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Thread: Economy/mandolins

  1. #1
    Registered User Jonathan Peck's Avatar
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    Do you think that the current economic indicators will affect the price of mandolins? All things being equal, it is looking as though current market conditions are going to affect the amount of disposable income that we all have available. Is the mandolin a luxury item and are we going to see a fluxuation in the asking prices in the classifieds?

    -jonathan
    And now for today's weather....sunny, with a chance of legs

    "Give me six hours to chop down a tree and I will spend the first four sharpening the axe." - Abraham Lincoln

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    Registered User bradeinhorn's Avatar
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    not sure why they wouldn't be related - but i think there are several other factors that will contribute to price fluxuation, especially in the small builder market. i know i spend more money on mandolins when i have that money to spend...

    at the same time - my friend rob put it well the other day when i asked him his budget for a fiddle - he said something to the effect of - well i don't really have a budget but i'll make it happen even if i have to rob a bank if it's a good fiddle.



    www.bigdrawbluegrass.com

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    Moderator MikeEdgerton's Avatar
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    If I was looking for an economic model I don't think I'd liken investment grade mandolins to the housing market, I'd liken it to gold or other antiquities. That doesn't mean you won't see some nice mandolins hitting the classifieds cheap in the near future. That will probably be tied to the mortgage crunch as much as anything else IMHO. We haven't even seen the tip of the iceberg yet.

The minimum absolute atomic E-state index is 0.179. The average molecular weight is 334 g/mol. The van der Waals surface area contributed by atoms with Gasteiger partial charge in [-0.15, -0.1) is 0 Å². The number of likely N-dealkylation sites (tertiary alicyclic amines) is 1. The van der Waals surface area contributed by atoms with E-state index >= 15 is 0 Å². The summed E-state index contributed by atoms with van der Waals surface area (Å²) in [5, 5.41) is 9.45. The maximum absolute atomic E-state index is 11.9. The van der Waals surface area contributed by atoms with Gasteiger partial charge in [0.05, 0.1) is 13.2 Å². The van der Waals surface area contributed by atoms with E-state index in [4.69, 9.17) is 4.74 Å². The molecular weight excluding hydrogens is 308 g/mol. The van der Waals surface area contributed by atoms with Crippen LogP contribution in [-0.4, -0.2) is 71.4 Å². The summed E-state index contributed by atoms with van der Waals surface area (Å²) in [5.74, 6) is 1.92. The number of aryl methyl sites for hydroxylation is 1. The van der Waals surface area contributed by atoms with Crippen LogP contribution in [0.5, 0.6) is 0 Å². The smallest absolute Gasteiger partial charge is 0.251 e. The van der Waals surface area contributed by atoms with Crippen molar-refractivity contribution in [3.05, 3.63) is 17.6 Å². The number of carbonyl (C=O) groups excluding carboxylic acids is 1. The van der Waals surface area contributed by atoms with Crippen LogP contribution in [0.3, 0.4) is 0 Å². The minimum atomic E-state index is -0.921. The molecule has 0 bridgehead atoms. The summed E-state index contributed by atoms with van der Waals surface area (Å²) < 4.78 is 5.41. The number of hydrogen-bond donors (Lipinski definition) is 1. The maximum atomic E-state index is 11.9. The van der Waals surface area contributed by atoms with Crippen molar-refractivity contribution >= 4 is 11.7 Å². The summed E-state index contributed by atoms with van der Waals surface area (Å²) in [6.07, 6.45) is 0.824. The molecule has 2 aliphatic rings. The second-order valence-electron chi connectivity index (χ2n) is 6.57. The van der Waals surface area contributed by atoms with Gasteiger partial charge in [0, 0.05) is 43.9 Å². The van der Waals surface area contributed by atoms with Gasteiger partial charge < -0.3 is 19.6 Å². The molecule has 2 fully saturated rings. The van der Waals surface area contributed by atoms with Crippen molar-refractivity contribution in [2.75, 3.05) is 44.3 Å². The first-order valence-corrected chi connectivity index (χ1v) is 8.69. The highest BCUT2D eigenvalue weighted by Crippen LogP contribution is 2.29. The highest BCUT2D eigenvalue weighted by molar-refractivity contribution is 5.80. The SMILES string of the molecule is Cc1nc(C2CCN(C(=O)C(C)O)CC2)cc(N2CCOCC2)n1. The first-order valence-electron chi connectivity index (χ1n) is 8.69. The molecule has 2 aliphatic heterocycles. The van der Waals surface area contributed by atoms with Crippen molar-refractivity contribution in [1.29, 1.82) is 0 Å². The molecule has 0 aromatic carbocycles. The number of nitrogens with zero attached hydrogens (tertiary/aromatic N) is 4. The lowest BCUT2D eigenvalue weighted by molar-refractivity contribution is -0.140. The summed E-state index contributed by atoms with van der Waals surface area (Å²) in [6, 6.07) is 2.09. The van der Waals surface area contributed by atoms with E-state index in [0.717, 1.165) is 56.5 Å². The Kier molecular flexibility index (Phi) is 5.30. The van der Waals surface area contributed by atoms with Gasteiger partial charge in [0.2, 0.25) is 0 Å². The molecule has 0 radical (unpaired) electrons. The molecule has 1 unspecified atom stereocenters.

"Bargain instruments are no bargains if you can't play them". These are the words of J. Garber.

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    History does not seem to indicate mandolins will follow the housing trend. At least the better ones. Needless to say, economy model mandolins may fluctuate more than the upper end instruments. Of course, it is anyone's guess but I think our acoustic instruments will continue to sustain a favorable value even in tough times...if they are good instruments.
    Have a Great Day!
    Joe Vest

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    Registered User Jonathan Peck's Avatar
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    Well using the basic assumption that a mandolin is worth what someone is willing to pay for it....

    if there are less people willing to pay top dollar for a mandolin due to economic uncertainty, and more motivated sellers reducing their asking price...

    ....does the percieved value of the mandolin also become less vauable.

    OTOH - I think builders with long waiting lists wont be affected until they get to the end of their lists...that is assuming that everyone who got onto a waiting list and paid a deposit has all of the money available when the mandolin is completed and can complete the transaction.

    "Of course, it is anyone's guess but I think our acoustic instruments will continue to sustain a favorable value even in tough times...if they are good instruments."

    I happen to agree with this statement from Big Joe. A good instrument will always hold it's value.

    -jonathan



    And now for today's weather....sunny, with a chance of legs

    "Give me six hours to chop down a tree and I will spend the first four sharpening the axe." - Abraham Lincoln

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    Mandol'Aisne Daniel Nestlerode's Avatar
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    Interesting question.
    My guess is Big Joe is right. We are already a miniscule demographic, so I can't imagine too much market shrinkage. ... Unless we're all using home equity to purchase high end mandolins.

    Daniel

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    Registered User Jonathan Peck's Avatar
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    One more point to think about.

    I've heard people say countless times that they wish they had bought brand 'x' or brand 'y' back in the 70's or 80's. To my knowledge, the good instruments, have all increased in value exponentially since then. What I am a little fuzzy on is whether or not makers kept pace with production of good instruments of if the demand for more economically priced instruments was greater during these lean years.